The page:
The second slurry preparation system was disclosed in our U.S. Pat. No. 5,772,127. It too was a vertical tower arrangement it involved:
a downwardly descending zig-zag arrangement of troughs into which oil sand and water would be poured, to mix and form a slurry containing entrained air;
a set of screens for separating +4 inch oversize from the slurry;
an impactor for breaking up some of the screen reject material;
a screen for screening the impactor product to produce oversize rejects and underflow;
a tall pump box positioned to receive the wet-screened slurry and the impactor underflow; and
a pump for pumping slurry from the pump box into a pipeline.
The as-mined oil sand was crushed to −24 inches. The crushed oil sand and water were fed into the trough, where they mixed and formed the slurry. Air would concurrently be entrained in the slurry. The slurry was wet-screened to reject +4 inch material. The screen reject was impacted and then screened. The impactor product was directed into the pump box. The impactor reject was dumped onto the ground.
The second slurry preparation system was better than the first in that the amount of reject (and the oil lost with it) was significantly reduced.
The two slurry preparation systems had certain problematic characteristics, namely:
they were massive and essentially non-movable (the first system was 34 meters tall, the second was 32 meters tall):
they both dumped rejects on the ground—these rejects had to be continually removed with loaders and trucks, to make room for new reject material and to suitably dispose of the removed material; and
due to their immobility, the system could not follow the mining shovels and therefore the cost of trucking the as-mined oil sand from the shovel to the slurry preparation tower increased steadily as the shovels moved further away.
There has therefore existed a long-standing need to provide a re-locatable, smaller, lighter, simpler slurry preparation system. It is the objective of this invention to provide such a system.
In accordance with the invention, as-mined oil sand is first crushed to a pumpable size. This is preferably done using a sequentially arranged pair of double roll crushers operative to crush the as-mined oil sand in stages, to a final size of about −5 inches or less. The entire stream of pre-crushed oil sand is then fed into a mass flow hopper. The hopper is connected to a conventional jet pump and feeds the oil sand into its fluidization chamber.
The jet pump comprises:
a body forming the fluidization chamber;
a main nozzle, connected to a source of pressurized motive fluid, the nozzle being operative to deliver a jet of fluid from one end of the fluidization chamber;
a tubular mixer, aligned in spaced downstream relationship to the main nozzle, so as to receive the jet into its inlet end, the mixer extending through the other end of the body;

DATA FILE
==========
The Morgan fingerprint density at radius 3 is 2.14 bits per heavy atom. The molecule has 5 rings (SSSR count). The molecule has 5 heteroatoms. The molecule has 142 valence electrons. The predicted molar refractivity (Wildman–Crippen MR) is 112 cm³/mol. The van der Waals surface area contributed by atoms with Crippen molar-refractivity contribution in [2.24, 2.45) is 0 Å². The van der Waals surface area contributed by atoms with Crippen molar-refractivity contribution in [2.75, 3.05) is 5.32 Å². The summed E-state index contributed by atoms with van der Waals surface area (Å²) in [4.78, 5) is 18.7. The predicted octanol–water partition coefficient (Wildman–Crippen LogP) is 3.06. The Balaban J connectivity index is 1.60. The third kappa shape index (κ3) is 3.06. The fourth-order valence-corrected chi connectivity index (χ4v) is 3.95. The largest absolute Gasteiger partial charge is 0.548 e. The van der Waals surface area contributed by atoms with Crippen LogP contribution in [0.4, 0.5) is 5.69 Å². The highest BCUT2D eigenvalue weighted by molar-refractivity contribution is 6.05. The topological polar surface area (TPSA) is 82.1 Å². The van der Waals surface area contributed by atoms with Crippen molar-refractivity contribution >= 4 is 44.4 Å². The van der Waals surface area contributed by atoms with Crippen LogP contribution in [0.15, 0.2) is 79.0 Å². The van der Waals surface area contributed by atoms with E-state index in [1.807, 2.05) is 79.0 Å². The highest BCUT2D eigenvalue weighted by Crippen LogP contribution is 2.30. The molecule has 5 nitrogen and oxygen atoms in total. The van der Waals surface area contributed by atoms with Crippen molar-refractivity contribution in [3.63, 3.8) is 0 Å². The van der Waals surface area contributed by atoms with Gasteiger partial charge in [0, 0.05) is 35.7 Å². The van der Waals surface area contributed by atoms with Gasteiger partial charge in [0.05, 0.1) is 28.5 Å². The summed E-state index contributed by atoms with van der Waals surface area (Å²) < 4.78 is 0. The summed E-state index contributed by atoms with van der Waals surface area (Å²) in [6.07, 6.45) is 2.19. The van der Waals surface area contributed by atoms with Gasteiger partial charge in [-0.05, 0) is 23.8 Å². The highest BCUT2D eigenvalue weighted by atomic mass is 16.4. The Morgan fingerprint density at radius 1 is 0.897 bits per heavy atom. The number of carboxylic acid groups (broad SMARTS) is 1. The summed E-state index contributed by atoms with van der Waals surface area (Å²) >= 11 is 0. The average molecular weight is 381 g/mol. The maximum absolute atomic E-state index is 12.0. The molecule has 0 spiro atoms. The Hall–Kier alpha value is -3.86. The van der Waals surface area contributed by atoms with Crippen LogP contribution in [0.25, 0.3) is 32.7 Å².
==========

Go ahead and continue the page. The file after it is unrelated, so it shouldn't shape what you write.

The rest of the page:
optionally, one or more dilution nozzles, also connected to a source of pressurized motive fluid, are positioned in the fluidization chamber. The dilution nozzles are operative to inject jets of motive fluid to assist in fluidizing oil sand entering the chamber from the hopper; and
a slurry line, connected to the outlet end of the mixer, for conveying away produced slurry.
In operation, the motive fluid jet from the main nozzle extends through the open space in the fluidization chamber, between it and the mixer, and enters the bore of the mixer. In the course of doing so, it entrains oil sand entering from the hopper. The dilution nozzles emit fluid jets which help to fluidize the oil sand entering the chamber. The motive fluid and oil sand mix as they move through the bore of the mixer. Lumps are disintegrated. Entrained air contacts and aerates bitumen. These actions continue in the downstream slurry line.
Surprisingly, our testing indicates that the lumps of oil sand have been largely or entirely disintegrated by the time the product slurry leaves the jet pump. We believe that the combination of acceleration, shear, mixing and heat inputs cause this remarkable and almost instantaneous disintegration. The jet pump produces a slurry that can be directly fed into and pumped through the downstream slurry line.
Furthermore, our testing indicates that the slurry leaving the jet pump is well advanced to being fully conditioned. Instead of having to pump the slurry for 10-15 minutes through several kilometers of pipeline to condition it sufficiently to feed it to a PSV, it appears that the jet pump slurry is fully conditioned in less than a minute of pipeline travel.
Should a higher density slurry be desirable, a screened slipstream can be withdrawn from the slurry line and introduced into the fluid going to the jet pump main nozzle. Our testing has indicated that denser fluid going to the nozzle increases oil sand capture, producing a dense slurry (e.g. 1.6 S.G.),